Published: 12th June 2021
English Blues: A letter to a communication apprehensive reader
Awareness of these rights, I am sure, will give you the confidence that you need to fight your communication apprehension
Many thanks for your emails in which you have shared your personal experience of the struggle you faced while learning English during your school days and how certain experiences in the classroom have eroded your confidence in yourself and affected your personality. You have mentioned that because of fear of making mistakes, you couldn’t develop your communication abilities.
In my reply to your first email, I asked you to go back to your school days and think about your teachers who taught you English at various levels – primary, secondary, higher secondary and tertiary. I am glad that you have written about your favourite teacher and also about an unpopular teacher. I was touched by your anecdotes. Glad to hear that your favourite teacher was gentle enough to listen to you, generous enough to pay you compliments, kind enough to encourage you and patient enough to walk with you.
You say that you will always remember the teacher for her gentle and supportive behaviour. Great!
In another anecdote, you have described a teacher who made fun of you when you made grammatical mistakes while speaking and laughed at you when you mispronounced some words. You seem to suggest that she is partly responsible for your faulty beliefs: “I shouldn’t make mistakes. I should be perfect in order to be successful. I should always ace in what I do.” I can very well understand how the teacher’s negative comments have affected you and inflicted harm on you. The bad teacher’s attitude and behaviour have affected you so badly that you have developed a sort of self-defeating belief system that has slowly killed your self-esteem.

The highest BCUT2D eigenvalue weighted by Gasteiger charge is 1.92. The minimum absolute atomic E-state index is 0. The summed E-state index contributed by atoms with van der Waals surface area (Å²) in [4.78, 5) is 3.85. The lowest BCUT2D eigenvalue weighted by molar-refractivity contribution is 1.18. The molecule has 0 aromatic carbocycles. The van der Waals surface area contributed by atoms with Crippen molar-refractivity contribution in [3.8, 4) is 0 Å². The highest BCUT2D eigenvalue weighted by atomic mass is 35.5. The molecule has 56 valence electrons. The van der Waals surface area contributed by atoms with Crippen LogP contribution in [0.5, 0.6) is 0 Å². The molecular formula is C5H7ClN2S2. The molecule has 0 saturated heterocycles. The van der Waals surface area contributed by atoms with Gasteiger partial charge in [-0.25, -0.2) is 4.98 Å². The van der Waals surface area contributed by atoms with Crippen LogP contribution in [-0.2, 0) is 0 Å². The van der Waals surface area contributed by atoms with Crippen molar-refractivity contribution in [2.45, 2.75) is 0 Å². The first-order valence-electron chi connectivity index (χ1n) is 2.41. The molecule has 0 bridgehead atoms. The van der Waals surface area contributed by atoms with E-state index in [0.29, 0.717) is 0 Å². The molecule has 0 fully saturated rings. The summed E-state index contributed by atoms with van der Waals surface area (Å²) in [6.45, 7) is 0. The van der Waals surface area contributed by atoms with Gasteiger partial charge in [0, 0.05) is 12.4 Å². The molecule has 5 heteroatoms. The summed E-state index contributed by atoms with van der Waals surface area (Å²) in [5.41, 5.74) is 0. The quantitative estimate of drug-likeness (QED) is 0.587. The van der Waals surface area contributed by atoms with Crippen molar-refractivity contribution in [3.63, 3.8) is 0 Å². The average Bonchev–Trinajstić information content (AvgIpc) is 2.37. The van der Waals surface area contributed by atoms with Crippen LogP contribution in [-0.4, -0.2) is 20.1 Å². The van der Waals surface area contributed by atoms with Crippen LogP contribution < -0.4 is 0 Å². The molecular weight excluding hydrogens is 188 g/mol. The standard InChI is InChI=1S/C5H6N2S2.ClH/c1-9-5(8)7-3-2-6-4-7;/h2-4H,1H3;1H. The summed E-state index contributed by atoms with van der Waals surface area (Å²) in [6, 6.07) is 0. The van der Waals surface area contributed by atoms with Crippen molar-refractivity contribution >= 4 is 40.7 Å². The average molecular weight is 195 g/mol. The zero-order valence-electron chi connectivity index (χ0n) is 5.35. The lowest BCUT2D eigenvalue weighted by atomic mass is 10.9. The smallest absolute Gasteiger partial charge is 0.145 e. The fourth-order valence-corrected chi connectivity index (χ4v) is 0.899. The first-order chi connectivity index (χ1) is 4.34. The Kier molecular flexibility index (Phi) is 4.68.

You have asked me to help you with tips to improve your interpersonal skills and communication ability. I do appreciate your earnest desire to improve your level of confidence and develop your communication skills. The first step is to think positively about yourself. Your thoughts shape you. If you think you can overcome your fear of speaking to people, you can definitely achieve your goal.
Your emails indicate that you have a certain level of communication apprehension (CA). You might wonder what CA is all about. It refers to one’s “fear or anxiety associated with either real or anticipated communication with another person or persons.” CA is not an abnormal thing. Everyone experiences it. Only the level varies. Communication apprehensive people are not comfortable communicating with people in groups or speaking in public due to various reasons. Such people are not skill deficient. Even those who have excellent language skills may experience CA.
Remember, you are not the only one who experiences CA. As I have mentioned earlier, almost everyone experiences it. Even great leaders such as Warren Buffet, Abraham Lincoln, Thomas Jefferson and Mahatma Gandhi had fear and anxiety associated with public speaking but they all overcame it. According to a study, almost 70% of people have CA triggered by public speaking. Is it possible to overcome communication apprehension? Yes, it is possible. Here are some useful tips:
-Become aware of yourself.
-Believe in yourself and your abilities.
-Speak positively about yourself.
-Identify your irrational beliefs and rewrite the script.
-Speak voluntarily to strangers and engage in conversation.
-When you have to speak in public, know your topics and prepare well.
-Know your rights as a speaker.
Recently, I came across this beautiful Bill of rights for public speakers at https://www.diresta.com/knockoutpresentationsblog/bill-of-rights-for-public-speakers .
-I have the right to be my authentic self.
-I have the right to be relaxed and in control.
-I have the right to smile and enjoy myself.
-I have the right to engage the audience.
-I have the right to not know all the answers.
-I have the right to make mistakes and recover with grace.
-I have the right to walk in like I own the room.
-I have the right to reference the slide without reading it.
-I have the right to own my power and not give it all to the audience.
-I have the right to establish eye contact and not get flustered if they don't smile.
-I have the right to speak with conviction.
-I have the right to enjoy my standing ovation!
Awareness of these rights, I am sure, will give you the confidence that you need to fight your communication apprehension. You can and you will.
All the best!